Sally said...

Sorry Travis, I disagree with you.
Having many manuscripts to study and compare from different time periods have shown how carefully they were copied. Newer manuscripts that have been found, such as the Dead Sea Scrolls, have confirmed that the copying was done with great care and precision. But it is not only manuscripts that give me trust in the Bible, archeology and fulfillment of prophecy help me to know that this book is accurate and true. The Bible itself also claims it's own divinity and trustworthiness.

"Every word of God is pure..." Proverbs 30:5

"Heaven and earth will pass away, but my words will by no means pass away." Mark 13:31

"For the word of God is living and powerful and sharper than any two-edged sword..." Hebrews 4:12

"...the grass withers and it's flower falls away, but the word of the Lord endures forever." 1Peter 1:24

The Bible alone is my authority and source of truth. It is the 'light for my path', it comforts me, it guides me, it reassures me of God's love, grace and salvation. It is also my 'sword' that I use to fight against the 'arrows' of the enemy. 1 Thessaloians 5:21 tells us to "prove (test) all things". God's Word is the standard, all things (books, sermons, teachings etc.) are 'tested' by holding them up to what the Bible says. I couldn't do that if it was only partial correct.

Travis Brinton said...

Your quoted scriptures show that every word of God is pure and powerful (but not that what we currently have is always the unadulterated word of God) and that it endures forever (meaning that God's decrees are irreversible). None of that means that the Bible is infallible.
You didn't answer the cases that I presented of Bible verses that contradict each other. As soon as you're done with those, I have more.
God meant for you to base your faith that Jesus is the Christ on the witness of the Holy Spirit (John 16:13; 1 Cor. 12:3), not on archaeology (1 Cor. 3:19). The Wikipedia article on the Dead Sea scrolls quotes "The Oxford Companion to Archaeology" as saying, "While some of the Qumran biblical manuscripts are nearly identical to the Masoretic, or traditional, Hebrew text of the Old Testament, some manuscripts of the books of Exodus and Samuel found in Cave Four exhibit dramatic differences in both language and content. In their astonishing range of textual variants, the Qumran biblical discoveries have prompted scholars to reconsider the once-accepted theories of the development of the modern biblical text from only three manuscript families: of the Masoretic text, of the Hebrew original of the Septuagint, and of the Samaritan Pentateuch. It is now becoming increasingly clear that the Old Testament scripture was extremely fluid until its canonization around 100 A.D."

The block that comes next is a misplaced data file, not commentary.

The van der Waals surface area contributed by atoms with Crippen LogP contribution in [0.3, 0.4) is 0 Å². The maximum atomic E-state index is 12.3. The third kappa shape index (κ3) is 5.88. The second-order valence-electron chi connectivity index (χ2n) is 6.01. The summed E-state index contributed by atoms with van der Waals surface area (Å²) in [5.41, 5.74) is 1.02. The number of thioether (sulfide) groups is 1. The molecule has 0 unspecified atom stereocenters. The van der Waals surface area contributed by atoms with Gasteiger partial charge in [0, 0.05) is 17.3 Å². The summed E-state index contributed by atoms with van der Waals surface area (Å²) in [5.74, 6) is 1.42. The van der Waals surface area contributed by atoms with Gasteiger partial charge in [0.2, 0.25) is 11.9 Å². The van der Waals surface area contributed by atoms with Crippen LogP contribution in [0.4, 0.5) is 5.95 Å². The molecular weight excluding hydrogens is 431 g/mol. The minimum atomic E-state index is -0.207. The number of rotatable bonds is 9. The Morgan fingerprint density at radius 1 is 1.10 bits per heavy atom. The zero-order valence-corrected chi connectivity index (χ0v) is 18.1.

Authority from God comes from ordination (Mark 3:14; John 15:!6; Acts 13:3, 14:23; Heb. 5:1,4), not from a book. The Bible is a source of doctrine, but not authority. You can't become an ordained minister of God by reading the Bible any more than you can become a police officer by reading the traffic code.
The point of this post was to warn against placing faith on shaky foundations--like archaeology or ideas of Biblical infallibility. The sure foundation is the witness of the Spirit; anything else can be undermined.